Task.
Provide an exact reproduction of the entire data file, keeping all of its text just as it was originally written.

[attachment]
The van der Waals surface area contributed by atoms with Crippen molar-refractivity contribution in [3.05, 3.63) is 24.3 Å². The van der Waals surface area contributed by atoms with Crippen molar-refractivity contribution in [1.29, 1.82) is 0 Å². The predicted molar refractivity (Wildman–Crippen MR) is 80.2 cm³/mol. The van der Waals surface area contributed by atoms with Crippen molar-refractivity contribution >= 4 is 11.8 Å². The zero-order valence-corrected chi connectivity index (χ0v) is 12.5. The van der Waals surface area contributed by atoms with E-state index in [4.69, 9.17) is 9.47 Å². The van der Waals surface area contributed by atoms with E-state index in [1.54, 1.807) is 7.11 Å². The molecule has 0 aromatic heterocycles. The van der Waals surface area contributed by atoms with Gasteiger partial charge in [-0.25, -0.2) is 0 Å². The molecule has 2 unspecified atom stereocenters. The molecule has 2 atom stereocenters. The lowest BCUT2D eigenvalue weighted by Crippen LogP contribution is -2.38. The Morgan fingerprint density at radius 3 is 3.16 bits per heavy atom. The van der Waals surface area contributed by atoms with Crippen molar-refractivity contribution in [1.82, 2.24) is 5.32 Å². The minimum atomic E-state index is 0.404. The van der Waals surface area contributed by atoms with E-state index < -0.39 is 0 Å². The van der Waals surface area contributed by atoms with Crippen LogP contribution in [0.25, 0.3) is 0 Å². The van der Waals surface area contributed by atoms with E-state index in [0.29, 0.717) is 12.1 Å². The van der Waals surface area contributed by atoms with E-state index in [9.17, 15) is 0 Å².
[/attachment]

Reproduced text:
The van der Waals surface area contributed by atoms with Crippen molar-refractivity contribution in [3.05, 3.63) is 24.3 Å². The van der Waals surface area contributed by atoms with Crippen molar-refractivity contribution in [1.29, 1.82) is 0 Å². The predicted molar refractivity (Wildman–Crippen MR) is 80.2 cm³/mol. The van der Waals surface area contributed by atoms with Crippen molar-refractivity contribution >= 4 is 11.8 Å². The zero-order valence-corrected chi connectivity index (χ0v) is 12.5. The van der Waals surface area contributed by atoms with E-state index in [4.69, 9.17) is 9.47 Å². The van der Waals surface area contributed by atoms with E-state index in [1.54, 1.807) is 7.11 Å². The molecule has 0 aromatic heterocycles. The van der Waals surface area contributed by atoms with Gasteiger partial charge in [-0.25, -0.2) is 0 Å². The molecule has 2 unspecified atom stereocenters. The molecule has 2 atom stereocenters. The lowest BCUT2D eigenvalue weighted by Crippen LogP contribution is -2.38. The Morgan fingerprint density at radius 3 is 3.16 bits per heavy atom. The van der Waals surface area contributed by atoms with Crippen molar-refractivity contribution in [1.82, 2.24) is 5.32 Å². The minimum atomic E-state index is 0.404. The van der Waals surface area contributed by atoms with E-state index < -0.39 is 0 Å². The van der Waals surface area contributed by atoms with Crippen LogP contribution in [0.25, 0.3) is 0 Å². The van der Waals surface area contributed by atoms with E-state index in [0.29, 0.717) is 12.1 Å². The van der Waals surface area contributed by atoms with E-state index in [9.17, 15) is 0 Å².